January's 'Mars Image of the Month' reveals a geologically complex region on the flanks of Thaumasia Planum, an extensive volcanic plateau in the highlands southeast of the Valles Marineris valley system. The image data was acquired using the High Resolution Stereo Camera (HRSC) on board ESA’s Mars Express mission. HRSC is a camera experiment developed and operated by the German Aerospace Center (Deutsches Zentrum für Luft- und Raumfahrt; DLR). As of January 2023, the HRSC has been in operation for 19 years and remains fully functional.
Thaumasia Planum is a large volcanic highland plateau south of the deep canyons Melas and Coprates Chasma – two tectonic fault structures that are part of the vast, 4000-kilometre-long Valles Marineris valley system. The 'Plain of Thaumas' is named after a sea god in Greek mythology and consists largely of solidified lava flows. These flows are up to several thousand metres thick, much thicker than anything found on the continents of Earth. The lava probably erupted during the Noachian period, the oldest of the three martian geological eras. It is therefore approximately four billion years old. Thaumasia is bordered on the east by a 900-kilometre-long ridge running north to south, informally referred to as Coprates Ridge.
The HRSC images presented here show the eastern flank of the Coprates Ridge, which contains tectonic fault structures of the Nectaris Fossae as well as the wide valleys of the dried-up Protva Valles river system. The topography indicates massive alteration of the landscape due to movements in the martian crust, which resulted in the formation of the tectonic grabens, and subsequent erosion. Some landforms are the result of outflowing lava that then solidified into a thin layer, creating what are referred to as wrinkled ridges (see annotated image and overview map).
Magma bubbles formed large parts of the martian crust
The formation of the Nectaris Fossae probably began in the Noachian era and possibly continued into the following martian age – the late Hesperian – when Mars increasingly took on its present shape. The grabens are thought to be 'genetically' linked to the Valles Marineris system, that is, they were formed by stretching of the crust due to uplift caused by rising magma bubbles. In this HRSC observation, the fissures cut almost straight through the image and are often filled with brightly coloured dust or sand.
The valley network of Protva Valles is heavily weathered by erosion. Its origin has been dated to the late Noachian and early Hesperian periods – a time when much more water flowed over the surface of Mars, carrying eroded material and reshaping the surface.
The development of the region may have begun with the uplift from the mass of the Tharsis volcanoes, which are up to 20 kilometres high, and the Olympus Mons megavolcano. This uplift may have caused stresses in the rock crust and led to numerous extensional fractures. Afterwards, the region was repeatedly covered by basalt lava flows, the most common volcanic rock on Earth as well, consisting of a thin layer of lava rich in iron and magnesium. During a later phase, the region was covered by volcanic ash and dust. Eventually, run-off water eroded valleys into the landscape.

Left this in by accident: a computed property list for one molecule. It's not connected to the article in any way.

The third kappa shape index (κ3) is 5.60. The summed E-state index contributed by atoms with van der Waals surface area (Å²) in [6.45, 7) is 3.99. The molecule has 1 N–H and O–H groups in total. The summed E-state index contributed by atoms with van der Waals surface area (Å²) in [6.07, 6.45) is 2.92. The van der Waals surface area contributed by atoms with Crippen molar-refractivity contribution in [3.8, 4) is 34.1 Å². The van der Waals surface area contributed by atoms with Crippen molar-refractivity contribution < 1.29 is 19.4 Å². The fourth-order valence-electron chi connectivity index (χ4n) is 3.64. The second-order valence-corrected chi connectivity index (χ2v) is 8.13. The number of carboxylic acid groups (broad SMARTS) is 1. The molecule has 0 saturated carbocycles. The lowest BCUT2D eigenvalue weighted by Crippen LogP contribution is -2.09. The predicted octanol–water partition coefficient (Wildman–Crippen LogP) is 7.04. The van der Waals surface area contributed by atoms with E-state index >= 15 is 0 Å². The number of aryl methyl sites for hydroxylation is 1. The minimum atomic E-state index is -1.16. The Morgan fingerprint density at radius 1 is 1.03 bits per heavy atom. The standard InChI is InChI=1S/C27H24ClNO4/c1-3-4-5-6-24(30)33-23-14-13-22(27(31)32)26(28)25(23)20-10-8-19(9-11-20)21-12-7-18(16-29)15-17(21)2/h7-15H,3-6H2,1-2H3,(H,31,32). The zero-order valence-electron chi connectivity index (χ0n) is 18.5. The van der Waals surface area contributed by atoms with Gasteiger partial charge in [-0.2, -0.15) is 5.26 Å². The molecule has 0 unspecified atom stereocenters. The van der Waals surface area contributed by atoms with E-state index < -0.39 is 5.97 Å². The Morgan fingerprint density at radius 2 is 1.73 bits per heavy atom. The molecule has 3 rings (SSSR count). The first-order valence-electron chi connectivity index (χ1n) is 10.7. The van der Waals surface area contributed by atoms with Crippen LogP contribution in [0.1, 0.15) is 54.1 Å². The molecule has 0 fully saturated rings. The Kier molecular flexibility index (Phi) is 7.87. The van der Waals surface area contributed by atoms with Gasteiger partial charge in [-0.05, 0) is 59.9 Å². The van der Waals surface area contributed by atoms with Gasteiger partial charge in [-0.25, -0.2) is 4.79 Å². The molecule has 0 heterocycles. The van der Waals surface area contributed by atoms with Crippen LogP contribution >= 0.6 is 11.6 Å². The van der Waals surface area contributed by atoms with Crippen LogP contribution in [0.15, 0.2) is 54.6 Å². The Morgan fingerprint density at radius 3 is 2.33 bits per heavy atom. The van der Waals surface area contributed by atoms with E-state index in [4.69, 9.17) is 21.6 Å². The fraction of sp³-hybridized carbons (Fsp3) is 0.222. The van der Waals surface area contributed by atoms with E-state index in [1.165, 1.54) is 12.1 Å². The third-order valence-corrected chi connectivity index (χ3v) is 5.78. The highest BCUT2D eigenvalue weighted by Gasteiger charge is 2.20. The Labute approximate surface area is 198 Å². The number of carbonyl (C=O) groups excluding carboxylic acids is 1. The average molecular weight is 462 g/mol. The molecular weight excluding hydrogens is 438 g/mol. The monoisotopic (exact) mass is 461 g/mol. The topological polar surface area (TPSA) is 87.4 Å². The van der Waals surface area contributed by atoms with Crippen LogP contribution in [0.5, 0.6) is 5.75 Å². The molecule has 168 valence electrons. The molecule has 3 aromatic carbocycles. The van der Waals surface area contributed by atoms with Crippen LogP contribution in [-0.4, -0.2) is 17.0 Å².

Where did the water come from?
Some of the valleys appear to be cut deeper into the rock, others are more shallow and wider. They also seem to originate at different elevation levels – an indication of a lowering of the groundwater table if the rivers were fed by escaping groundwater. However, due to severe erosion, it is difficult to determine the origin of the water. The height differences within this image are an impressive 4500 metres. This is a scale that is only seen on Earth when considering the highest mountain ranges, the Andes and the Himalayas. However, since Protva Valles was probably formed 3.8 billion years ago, the geology has changed little.
The images were created using data acquired by the High Resolution Stereo Camera (HRSC) on 23 May 2022 during Mars Express orbit 23,232. The ground resolution is approximately 23 metres per pixel and the image is centred at about 301 degrees east and 27 degrees south. The colour image was created using data acquired by the nadir channel, the field of view of which is aligned perpendicular to the surface of Mars, and the colour channels of the HRSC. The oblique perspective view was generated using a Digital Terrain Model (DTM) and data acquired by the nadir channel and colour channels of the HRSC. The anaglyph image, which creates a three-dimensional impression of the landscape when viewed with red/blue or red/green glasses, was derived from data acquired by the nadir channel and one of the stereo channels. The colour-coded topographic view is based on a DTM of the region, from which the topography of the landscape can be derived. The reference body for the HRSC DTM is a Mars equipotential surface (Areoid).
HRSC is a camera experiment developed and operated by the German Aerospace Center (DLR). The systematic processing of the camera data was carried out at the DLR Institute of Planetary Research. Personnel in the Department of Planetary Sciences and Remote Sensing at the Freie Universität Berlin used these data to create the image products shown here.